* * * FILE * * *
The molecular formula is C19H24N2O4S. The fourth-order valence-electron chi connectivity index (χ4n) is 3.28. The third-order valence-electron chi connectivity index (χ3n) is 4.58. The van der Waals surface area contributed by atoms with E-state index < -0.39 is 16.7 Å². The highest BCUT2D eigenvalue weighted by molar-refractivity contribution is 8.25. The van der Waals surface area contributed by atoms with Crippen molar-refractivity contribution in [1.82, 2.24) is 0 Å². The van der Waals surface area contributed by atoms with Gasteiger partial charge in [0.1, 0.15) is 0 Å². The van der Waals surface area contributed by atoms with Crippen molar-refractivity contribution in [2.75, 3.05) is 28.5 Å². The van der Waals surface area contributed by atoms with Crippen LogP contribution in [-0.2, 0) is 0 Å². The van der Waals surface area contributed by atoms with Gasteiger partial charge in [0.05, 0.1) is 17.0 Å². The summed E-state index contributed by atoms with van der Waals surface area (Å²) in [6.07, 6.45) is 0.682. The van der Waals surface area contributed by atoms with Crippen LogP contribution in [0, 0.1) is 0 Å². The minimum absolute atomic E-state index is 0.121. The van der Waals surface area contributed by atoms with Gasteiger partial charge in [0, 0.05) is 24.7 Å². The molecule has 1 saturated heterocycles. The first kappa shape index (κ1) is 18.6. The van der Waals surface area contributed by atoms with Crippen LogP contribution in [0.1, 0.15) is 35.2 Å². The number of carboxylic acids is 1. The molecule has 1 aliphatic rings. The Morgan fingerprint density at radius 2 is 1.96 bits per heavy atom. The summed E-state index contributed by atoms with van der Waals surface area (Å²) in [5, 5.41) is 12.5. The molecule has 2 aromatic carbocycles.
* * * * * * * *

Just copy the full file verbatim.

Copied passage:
The molecular formula is C19H24N2O4S. The fourth-order valence-electron chi connectivity index (χ4n) is 3.28. The third-order valence-electron chi connectivity index (χ3n) is 4.58. The van der Waals surface area contributed by atoms with E-state index < -0.39 is 16.7 Å². The highest BCUT2D eigenvalue weighted by molar-refractivity contribution is 8.25. The van der Waals surface area contributed by atoms with Crippen molar-refractivity contribution in [1.82, 2.24) is 0 Å². The van der Waals surface area contributed by atoms with Gasteiger partial charge in [0.1, 0.15) is 0 Å². The van der Waals surface area contributed by atoms with Crippen molar-refractivity contribution in [2.75, 3.05) is 28.5 Å². The van der Waals surface area contributed by atoms with Crippen LogP contribution in [-0.2, 0) is 0 Å². The van der Waals surface area contributed by atoms with Gasteiger partial charge in [0.05, 0.1) is 17.0 Å². The summed E-state index contributed by atoms with van der Waals surface area (Å²) in [6.07, 6.45) is 0.682. The van der Waals surface area contributed by atoms with Crippen LogP contribution in [0, 0.1) is 0 Å². The minimum absolute atomic E-state index is 0.121. The van der Waals surface area contributed by atoms with Gasteiger partial charge in [0, 0.05) is 24.7 Å². The molecule has 1 saturated heterocycles. The first kappa shape index (κ1) is 18.6. The van der Waals surface area contributed by atoms with Crippen LogP contribution in [0.1, 0.15) is 35.2 Å². The number of carboxylic acids is 1. The molecule has 1 aliphatic rings. The Morgan fingerprint density at radius 2 is 1.96 bits per heavy atom. The summed E-state index contributed by atoms with van der Waals surface area (Å²) in [5, 5.41) is 12.5. The molecule has 2 aromatic carbocycles.